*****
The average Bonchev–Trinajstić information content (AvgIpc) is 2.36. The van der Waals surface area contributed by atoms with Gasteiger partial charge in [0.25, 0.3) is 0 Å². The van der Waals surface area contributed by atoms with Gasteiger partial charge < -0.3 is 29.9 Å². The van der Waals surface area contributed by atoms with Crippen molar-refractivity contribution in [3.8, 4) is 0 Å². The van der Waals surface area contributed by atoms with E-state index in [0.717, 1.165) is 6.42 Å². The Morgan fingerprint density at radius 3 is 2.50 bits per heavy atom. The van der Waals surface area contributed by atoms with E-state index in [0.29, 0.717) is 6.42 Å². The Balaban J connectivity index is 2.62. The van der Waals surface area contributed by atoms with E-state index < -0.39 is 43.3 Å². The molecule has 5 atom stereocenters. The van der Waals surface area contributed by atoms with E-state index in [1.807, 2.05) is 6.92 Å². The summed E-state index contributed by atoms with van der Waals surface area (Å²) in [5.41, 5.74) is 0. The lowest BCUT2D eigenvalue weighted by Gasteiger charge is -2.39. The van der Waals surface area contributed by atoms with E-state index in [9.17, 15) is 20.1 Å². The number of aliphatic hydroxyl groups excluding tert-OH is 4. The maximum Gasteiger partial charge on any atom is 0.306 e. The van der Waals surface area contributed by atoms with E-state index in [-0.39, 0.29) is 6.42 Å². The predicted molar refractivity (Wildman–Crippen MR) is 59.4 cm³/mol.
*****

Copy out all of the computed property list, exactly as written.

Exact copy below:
The average Bonchev–Trinajstić information content (AvgIpc) is 2.36. The van der Waals surface area contributed by atoms with Gasteiger partial charge in [0.25, 0.3) is 0 Å². The van der Waals surface area contributed by atoms with Gasteiger partial charge < -0.3 is 29.9 Å². The van der Waals surface area contributed by atoms with Crippen molar-refractivity contribution in [3.8, 4) is 0 Å². The van der Waals surface area contributed by atoms with E-state index in [0.717, 1.165) is 6.42 Å². The Morgan fingerprint density at radius 3 is 2.50 bits per heavy atom. The van der Waals surface area contributed by atoms with E-state index in [0.29, 0.717) is 6.42 Å². The Balaban J connectivity index is 2.62. The van der Waals surface area contributed by atoms with E-state index < -0.39 is 43.3 Å². The molecule has 5 atom stereocenters. The van der Waals surface area contributed by atoms with E-state index in [1.807, 2.05) is 6.92 Å². The summed E-state index contributed by atoms with van der Waals surface area (Å²) in [5.41, 5.74) is 0. The lowest BCUT2D eigenvalue weighted by Gasteiger charge is -2.39. The van der Waals surface area contributed by atoms with E-state index in [9.17, 15) is 20.1 Å². The number of aliphatic hydroxyl groups excluding tert-OH is 4. The maximum Gasteiger partial charge on any atom is 0.306 e. The van der Waals surface area contributed by atoms with E-state index in [-0.39, 0.29) is 6.42 Å². The predicted molar refractivity (Wildman–Crippen MR) is 59.4 cm³/mol.